All of these are gifts that any food-loving low-carber would appreciate. Despite the numbers, they are in no particular order and each has its charm. Each and every one we own or regularly use ourselves. In some cases, we know the people behind the scenes personally or by reputation. From your purchase of some of

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I think you’ll agree with me when I say that the forces arrayed against us meat eating, low-carbohydrate diet followers firmly believe the ‘fact’ that running herds of animals destroys the grasslands and ecosystem. And that’s not to mention that the methane from their belches destroys the ozone layer and worsens climate change. But is

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  This review of The Big Fat Surprise by Nina Teicholz is the most difficult and demanding I have ever written. It is demanding for a couple of reasons. First, it is psychologically demanding on me because I want to write a review so good it inspires everyone to buy the book immediately and read

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A little over two years ago I wrote a couple of posts arguing that we cut our ancestral teeth on meat, and that contrary to all the vegetarian blather about colon length, tooth structure, etc., the archeological and anthropological data convincingly demonstrates we were descended from meat eaters, not vegetarians.  (Click here and here for

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As anyone who has done it knows, getting started on a low-carb diet can be a little rough.  Not for everyone, but for some.  All too often these little front-end bumps in the road–coupled with the spirit of the times in which the well-intentioned but ignorant friends and relatives of low-carb dieters tell them their

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HAND FOR THE HOG Well they tell me, but I can’t be sure that a man’s best friend is a mangy cur. I kinda favor the hog myself; how about a hand for the hog. Ya say a hog ain’t nothin’ but a porky thing, little forked feet with a nosey ring, Pickle them feet,

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While on a recent whirlwind trip that included a stop in Seattle, I purchased a copy of Meatpaper at my favorite newsstand hard by the Pike Place market.  I always grab a copy of this magazine whenever I’m in Seattle because I can never find it anywhere else. Today I finally broke down and subscribed.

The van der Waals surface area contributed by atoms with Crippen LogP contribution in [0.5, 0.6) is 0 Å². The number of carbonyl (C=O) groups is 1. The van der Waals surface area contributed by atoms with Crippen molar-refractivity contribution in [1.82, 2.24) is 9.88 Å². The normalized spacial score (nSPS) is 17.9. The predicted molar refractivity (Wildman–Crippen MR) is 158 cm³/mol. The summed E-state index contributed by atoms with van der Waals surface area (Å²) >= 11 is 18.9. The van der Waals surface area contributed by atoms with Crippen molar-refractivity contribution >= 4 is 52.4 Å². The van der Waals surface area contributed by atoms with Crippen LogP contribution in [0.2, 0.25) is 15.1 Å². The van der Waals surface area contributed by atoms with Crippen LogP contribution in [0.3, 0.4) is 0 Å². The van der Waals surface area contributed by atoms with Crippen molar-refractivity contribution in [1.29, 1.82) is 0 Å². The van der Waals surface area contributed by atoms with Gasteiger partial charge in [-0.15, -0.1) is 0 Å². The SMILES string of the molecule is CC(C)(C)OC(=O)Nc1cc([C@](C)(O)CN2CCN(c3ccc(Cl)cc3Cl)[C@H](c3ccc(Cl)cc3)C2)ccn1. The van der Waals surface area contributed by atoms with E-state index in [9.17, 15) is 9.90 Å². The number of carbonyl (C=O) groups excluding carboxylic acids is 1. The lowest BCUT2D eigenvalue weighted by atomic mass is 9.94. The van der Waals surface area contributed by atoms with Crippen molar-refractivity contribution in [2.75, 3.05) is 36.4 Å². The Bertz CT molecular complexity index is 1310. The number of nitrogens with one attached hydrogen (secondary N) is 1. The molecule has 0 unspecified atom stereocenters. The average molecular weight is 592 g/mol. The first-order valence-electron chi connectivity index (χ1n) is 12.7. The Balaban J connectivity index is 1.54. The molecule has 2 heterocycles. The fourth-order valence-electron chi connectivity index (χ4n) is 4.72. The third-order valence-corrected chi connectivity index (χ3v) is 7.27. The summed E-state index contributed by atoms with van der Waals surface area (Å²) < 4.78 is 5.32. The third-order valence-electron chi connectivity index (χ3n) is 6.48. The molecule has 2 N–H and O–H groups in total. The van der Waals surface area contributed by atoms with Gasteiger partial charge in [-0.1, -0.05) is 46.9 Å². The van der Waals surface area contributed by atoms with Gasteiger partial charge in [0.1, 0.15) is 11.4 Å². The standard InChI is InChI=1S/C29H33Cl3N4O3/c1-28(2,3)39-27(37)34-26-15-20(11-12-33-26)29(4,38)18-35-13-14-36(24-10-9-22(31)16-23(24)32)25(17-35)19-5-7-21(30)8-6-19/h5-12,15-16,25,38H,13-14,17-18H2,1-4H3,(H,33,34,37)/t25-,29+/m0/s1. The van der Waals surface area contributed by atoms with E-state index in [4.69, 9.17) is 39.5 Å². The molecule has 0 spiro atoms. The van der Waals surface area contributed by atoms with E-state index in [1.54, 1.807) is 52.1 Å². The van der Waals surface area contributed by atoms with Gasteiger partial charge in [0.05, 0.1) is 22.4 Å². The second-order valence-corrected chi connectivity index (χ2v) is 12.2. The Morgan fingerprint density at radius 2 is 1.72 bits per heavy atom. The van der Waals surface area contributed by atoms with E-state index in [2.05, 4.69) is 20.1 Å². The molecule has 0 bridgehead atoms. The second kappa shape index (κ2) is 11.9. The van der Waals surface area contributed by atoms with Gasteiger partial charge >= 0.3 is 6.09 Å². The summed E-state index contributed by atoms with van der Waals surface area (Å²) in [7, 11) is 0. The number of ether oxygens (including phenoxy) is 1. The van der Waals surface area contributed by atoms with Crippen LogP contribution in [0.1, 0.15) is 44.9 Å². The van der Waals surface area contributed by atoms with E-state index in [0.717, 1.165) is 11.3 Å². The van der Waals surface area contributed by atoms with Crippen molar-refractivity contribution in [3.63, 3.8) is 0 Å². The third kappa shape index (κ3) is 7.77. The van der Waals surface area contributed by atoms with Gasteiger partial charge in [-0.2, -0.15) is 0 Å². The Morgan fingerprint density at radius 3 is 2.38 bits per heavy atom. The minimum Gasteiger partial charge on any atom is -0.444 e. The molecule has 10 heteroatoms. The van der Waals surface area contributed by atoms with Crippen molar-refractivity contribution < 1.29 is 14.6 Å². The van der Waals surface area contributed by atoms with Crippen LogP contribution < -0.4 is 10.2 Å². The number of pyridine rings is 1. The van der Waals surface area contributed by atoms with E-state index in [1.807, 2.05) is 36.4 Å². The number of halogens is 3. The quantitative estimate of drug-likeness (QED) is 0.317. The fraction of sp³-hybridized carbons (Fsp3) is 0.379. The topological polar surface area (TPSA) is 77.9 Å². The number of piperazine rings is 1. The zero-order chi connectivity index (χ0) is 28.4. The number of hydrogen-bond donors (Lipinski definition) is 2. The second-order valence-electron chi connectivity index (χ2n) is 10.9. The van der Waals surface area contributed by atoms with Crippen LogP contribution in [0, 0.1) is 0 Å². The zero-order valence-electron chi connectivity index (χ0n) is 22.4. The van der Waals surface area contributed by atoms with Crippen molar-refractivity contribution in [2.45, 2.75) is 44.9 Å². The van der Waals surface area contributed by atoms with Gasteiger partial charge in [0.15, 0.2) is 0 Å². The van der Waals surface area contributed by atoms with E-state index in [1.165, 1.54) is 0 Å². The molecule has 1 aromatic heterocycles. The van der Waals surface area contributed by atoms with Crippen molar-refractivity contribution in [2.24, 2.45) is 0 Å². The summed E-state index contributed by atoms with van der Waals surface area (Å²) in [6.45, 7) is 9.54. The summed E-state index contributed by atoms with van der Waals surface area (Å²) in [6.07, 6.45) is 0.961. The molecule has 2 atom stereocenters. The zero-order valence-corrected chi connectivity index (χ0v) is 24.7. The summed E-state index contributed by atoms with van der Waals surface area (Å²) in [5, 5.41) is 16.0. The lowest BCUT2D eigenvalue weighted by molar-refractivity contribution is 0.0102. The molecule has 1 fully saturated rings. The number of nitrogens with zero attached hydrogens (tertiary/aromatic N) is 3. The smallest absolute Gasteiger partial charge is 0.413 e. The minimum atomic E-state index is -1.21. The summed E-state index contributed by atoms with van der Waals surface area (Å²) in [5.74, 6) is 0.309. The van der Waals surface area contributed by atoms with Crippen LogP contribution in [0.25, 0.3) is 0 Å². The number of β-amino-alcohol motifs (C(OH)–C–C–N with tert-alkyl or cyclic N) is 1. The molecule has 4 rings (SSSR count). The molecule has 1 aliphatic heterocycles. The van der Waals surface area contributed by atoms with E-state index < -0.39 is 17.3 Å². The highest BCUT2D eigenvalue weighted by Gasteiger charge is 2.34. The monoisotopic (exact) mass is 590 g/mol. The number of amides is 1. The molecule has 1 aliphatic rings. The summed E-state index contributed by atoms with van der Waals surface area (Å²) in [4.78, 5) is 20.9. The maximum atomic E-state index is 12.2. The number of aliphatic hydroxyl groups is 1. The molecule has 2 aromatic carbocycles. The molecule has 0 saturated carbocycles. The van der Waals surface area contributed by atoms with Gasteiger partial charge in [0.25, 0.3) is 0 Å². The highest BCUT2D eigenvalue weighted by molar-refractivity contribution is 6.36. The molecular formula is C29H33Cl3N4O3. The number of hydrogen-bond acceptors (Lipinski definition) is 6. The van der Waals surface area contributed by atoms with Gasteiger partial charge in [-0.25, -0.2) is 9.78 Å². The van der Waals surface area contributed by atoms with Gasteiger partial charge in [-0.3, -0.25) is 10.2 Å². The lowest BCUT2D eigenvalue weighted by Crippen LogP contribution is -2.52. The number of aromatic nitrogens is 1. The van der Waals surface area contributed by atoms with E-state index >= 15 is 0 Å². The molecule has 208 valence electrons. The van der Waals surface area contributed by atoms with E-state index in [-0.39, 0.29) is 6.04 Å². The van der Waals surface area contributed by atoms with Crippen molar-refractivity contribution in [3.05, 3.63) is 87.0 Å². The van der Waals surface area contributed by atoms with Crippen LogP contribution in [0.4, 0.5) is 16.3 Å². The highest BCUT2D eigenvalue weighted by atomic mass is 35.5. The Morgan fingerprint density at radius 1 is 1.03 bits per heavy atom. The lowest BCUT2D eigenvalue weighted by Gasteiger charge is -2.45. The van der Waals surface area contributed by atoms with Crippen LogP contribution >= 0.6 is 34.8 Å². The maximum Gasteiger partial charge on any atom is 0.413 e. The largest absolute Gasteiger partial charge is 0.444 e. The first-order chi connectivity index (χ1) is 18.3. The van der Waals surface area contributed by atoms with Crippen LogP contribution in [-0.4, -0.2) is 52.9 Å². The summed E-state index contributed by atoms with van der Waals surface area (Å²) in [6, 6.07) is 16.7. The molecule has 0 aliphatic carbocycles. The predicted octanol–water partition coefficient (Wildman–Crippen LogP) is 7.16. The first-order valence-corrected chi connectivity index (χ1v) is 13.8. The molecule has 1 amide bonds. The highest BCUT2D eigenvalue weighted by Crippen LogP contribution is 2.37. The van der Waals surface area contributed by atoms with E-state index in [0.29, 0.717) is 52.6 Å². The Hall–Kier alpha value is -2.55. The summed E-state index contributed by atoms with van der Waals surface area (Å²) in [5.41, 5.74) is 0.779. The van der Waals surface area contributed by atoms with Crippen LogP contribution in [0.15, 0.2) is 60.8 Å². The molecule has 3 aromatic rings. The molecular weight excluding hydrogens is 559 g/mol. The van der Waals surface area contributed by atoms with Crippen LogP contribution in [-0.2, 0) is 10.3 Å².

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Last Thursday was Thanksgiving, and in the words of Arlo Guthrie, we had “a Thansgivin’ dinner that couldn’t be beat.”  Along with all the traditional Thanksgiving fare at Casa Eades, we had dueling turkeys: one cooked the traditional way and one cooked sous vide.  And let me tell you, there was no comparison.  I’m not

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As anyone who regularly reads this blog can tell, I’ve been a bit hit and miss in posting lately.  The bride and I have been swamped with work on the Sous Vide Supreme project.  MD has been working with chefs to develop recipes along with creating a bunch herself; she has been editing a book

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Meat eating made us human. The anthropological evidence strongly supports the idea that the addition of increasingly larger amounts of meat in the diet of our predecessors was essential in the evolution of the large human brain.  Our large brains came at the metabolic expense of our guts, which shrank as our brains grew. In

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When you get right down to it, house cats are pretty useless. If you’re overrun with mice, cats can be a help, but that’s pretty much it.  They are fiercely  independent and, unlike dogs, which have a want-to-please-their-master nature, cats don’t really give a flip.  They don’t fetch, they don’t roll over, they don’t sit

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The above comes from the October 1927 issue of Popular Science, (Click here for larger, readable view) and proves to be remarkable prescient in terms of food. The article overestimates the population growth, predicting for New York City proper a population of 13,948,000. In the area described as “Greater New York” there will be 17,797,000

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We’ve all had the experience. We go off our low-carb diet for a while, then decide to get serious and get back on the straight and narrow. We start counting every carb and being good as gold, and suddenly we’re fatigued. We find ourselves puffing and panting just walking out to the mailbox. Old time

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